The Benefit of a Good Neighbour: Germany’s FinTech sector is Strengthening
Global news & events London is proud of its FinTech success and with Germany creating its own FinTech champions, we are set for a golden era for payments solutions in Europe.
The UK loves to talk up the success of its FinTech industry but it is not the only country seeing a surge of investment in financial services disruptors, with Germany witnessing significant growth in the sector.
In the first half of 2015 Berlin FinTech start-ups collected more venture capital (€1.4bn) then start-ups in London (€1.1bn), according to accountants EY.
Its development is being fuelled by Berlin’s entrepreneurial culture as well as Germany’s strong economy. The test now is whether it and other German cities including Munich, Frankfurt and Hamburg can sustain the recent high level of investor interest.
The FinTech market in America still towers over the European scene of course, and the UK and Germany still trail Israel’s FinTech industry.
Yet despite not being the country’s financial centre, Berlin is attracting VCs and innovators from the US who see the city as a realistic alternative to London. In the area of payment solutions, for example, Germany is fast closing the gap on the UK.
One German FinTech business challenging on the world stage and helping German start-ups is Wirecard AG, based in Aschheim near Munich. Launched in 1999 and listed on the Frankfurt Securities Exchange, it is a global leading specialist for payment processing and financial technology that competes with WorldPay.
Furthermore, the company has a bank licence and acts as a payment gateway for FinTech start-ups that need to transact online, offline and on mobile devices. It has more than 20,000 customers and in the first half of 2015 its consolidated revenues increased by 26.5% up to € 340.1 million.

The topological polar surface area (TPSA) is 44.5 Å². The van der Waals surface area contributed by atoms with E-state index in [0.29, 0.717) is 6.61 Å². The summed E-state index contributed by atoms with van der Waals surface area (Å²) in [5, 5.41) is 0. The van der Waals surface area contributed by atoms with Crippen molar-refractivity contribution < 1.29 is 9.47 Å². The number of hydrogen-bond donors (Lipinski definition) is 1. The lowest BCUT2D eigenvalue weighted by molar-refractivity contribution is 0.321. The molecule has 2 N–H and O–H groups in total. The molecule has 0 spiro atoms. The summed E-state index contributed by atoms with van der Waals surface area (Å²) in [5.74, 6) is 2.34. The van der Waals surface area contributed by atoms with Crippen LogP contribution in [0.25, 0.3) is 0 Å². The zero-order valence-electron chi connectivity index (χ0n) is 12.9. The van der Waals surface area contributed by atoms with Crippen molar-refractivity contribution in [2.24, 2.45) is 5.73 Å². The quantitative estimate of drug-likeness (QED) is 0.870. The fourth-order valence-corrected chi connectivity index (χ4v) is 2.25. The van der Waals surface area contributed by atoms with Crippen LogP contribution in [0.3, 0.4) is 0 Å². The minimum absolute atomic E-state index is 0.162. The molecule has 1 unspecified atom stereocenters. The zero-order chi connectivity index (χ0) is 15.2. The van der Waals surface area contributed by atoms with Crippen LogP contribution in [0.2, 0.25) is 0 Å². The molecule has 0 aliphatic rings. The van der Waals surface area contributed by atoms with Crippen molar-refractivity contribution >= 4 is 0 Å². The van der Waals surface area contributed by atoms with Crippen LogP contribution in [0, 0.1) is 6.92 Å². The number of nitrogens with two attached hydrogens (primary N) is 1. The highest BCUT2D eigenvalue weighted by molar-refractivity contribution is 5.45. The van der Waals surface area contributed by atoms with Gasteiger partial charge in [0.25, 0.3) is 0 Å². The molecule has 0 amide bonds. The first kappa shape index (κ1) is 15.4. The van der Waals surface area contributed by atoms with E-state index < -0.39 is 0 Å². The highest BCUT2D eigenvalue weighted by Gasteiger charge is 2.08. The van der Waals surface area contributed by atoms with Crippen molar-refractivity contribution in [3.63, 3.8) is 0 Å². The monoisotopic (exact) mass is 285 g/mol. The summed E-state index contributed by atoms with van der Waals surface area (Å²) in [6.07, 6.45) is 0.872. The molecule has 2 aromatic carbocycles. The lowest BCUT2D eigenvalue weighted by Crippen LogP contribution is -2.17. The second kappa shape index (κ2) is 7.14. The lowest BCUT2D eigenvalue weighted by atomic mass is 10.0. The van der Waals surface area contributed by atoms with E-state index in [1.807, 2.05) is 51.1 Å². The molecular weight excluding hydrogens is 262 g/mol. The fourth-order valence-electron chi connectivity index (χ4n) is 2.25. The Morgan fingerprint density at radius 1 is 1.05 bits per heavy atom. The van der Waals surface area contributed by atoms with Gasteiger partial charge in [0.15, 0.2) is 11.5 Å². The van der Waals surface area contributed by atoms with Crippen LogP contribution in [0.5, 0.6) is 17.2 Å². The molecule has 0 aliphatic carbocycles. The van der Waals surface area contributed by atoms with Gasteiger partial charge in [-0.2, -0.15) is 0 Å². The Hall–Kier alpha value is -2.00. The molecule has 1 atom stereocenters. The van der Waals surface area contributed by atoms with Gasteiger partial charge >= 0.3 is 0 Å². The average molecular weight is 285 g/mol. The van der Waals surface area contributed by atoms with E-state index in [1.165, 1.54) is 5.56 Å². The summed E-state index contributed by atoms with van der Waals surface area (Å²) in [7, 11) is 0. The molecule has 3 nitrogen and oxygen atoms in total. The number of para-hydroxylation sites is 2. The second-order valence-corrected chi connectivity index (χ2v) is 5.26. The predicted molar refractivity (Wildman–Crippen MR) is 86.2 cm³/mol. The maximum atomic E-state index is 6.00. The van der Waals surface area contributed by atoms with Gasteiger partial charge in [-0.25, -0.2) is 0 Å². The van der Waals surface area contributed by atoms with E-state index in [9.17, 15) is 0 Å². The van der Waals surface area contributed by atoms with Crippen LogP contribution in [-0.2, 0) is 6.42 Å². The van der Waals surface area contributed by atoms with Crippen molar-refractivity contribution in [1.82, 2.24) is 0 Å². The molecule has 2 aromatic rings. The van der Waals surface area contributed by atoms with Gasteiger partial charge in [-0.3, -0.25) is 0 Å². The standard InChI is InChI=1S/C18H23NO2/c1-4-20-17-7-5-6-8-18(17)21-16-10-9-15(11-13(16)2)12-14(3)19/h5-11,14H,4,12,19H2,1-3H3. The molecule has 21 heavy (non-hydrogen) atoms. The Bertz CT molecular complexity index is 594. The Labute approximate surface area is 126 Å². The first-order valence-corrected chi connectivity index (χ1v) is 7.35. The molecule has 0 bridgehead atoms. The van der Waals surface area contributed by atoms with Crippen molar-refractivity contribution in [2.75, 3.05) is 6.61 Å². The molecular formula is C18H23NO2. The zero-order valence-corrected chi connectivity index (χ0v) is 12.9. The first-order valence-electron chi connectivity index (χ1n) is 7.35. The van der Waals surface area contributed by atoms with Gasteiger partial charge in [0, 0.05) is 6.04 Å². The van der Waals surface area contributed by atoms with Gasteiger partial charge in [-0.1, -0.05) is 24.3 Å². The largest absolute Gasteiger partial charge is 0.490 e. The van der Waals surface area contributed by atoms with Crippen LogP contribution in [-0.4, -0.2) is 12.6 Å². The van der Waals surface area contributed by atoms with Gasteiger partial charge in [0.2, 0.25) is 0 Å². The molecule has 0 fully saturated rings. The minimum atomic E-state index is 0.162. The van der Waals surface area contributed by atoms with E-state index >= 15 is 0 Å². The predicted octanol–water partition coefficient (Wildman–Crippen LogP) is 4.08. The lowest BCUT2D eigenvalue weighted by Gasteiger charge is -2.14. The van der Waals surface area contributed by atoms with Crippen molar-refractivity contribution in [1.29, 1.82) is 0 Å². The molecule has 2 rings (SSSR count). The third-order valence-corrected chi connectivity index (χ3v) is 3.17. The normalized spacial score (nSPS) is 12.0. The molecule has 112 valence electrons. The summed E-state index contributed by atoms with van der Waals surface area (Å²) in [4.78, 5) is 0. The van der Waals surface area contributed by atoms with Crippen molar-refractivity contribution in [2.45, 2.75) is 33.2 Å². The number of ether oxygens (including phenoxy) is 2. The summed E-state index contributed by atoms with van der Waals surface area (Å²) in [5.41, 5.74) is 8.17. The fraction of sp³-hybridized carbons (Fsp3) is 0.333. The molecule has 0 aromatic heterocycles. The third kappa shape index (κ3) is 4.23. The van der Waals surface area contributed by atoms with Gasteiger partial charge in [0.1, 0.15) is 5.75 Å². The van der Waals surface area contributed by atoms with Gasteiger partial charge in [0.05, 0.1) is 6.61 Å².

This is evidence of the effective culture of collaboration which is needed to create any FinTech ecosystem. New York and London have thrived on cooperation and the same is happening in Germany. Partnerships with established businesses such as Wirecard generate value for all parties.
These payment partnerships are essential for start-ups that need to accept money across different sales channels if they are to grow as quickly as they want to.
They need easy access to the right software technology and banking solutions as well as help with risk management, issuing cards and mobile payments and introducing value-added services such as loyalty schemes.
One of the leading German disrupters helped by Wirecard is Berlin-based Number26 which claims to offer Europe’s most modern current account on mobile and online. In July it launched an English-language version of its mobile banking app which had been running in Germany and Austria since January.
With Berlin and London demonstrating such high levels of FinTech innovation and investment there are calls for start-ups from both cities to perhaps find ways to work more closely together.
There could be a cooperation to enter each other’s market and the sharing of best practice. Innovators could also share knowledge. London is known as a metropolis for banks while Berlin offers a more relaxed corporate culture which appeals to entrepreneurs.
One of London’s key advantages has always been the proximity of its financial institutions, and in Germany’s financial centre Frankfurt there is also considerable investment in FinTech. In fact there is no shortage of innovators keen to challenge the traditional financial services model.
In November the next FinTech hub, the FinTech Forum formed in 2013, takes place at Frankfurt Airport. Investors and financial institutions from Germany, as well as Austria, Switzerland and Central Europe, will rub shoulders with financial services disruptors to ensure they continue to compete with the innovators of London, New York and Tel Aviv.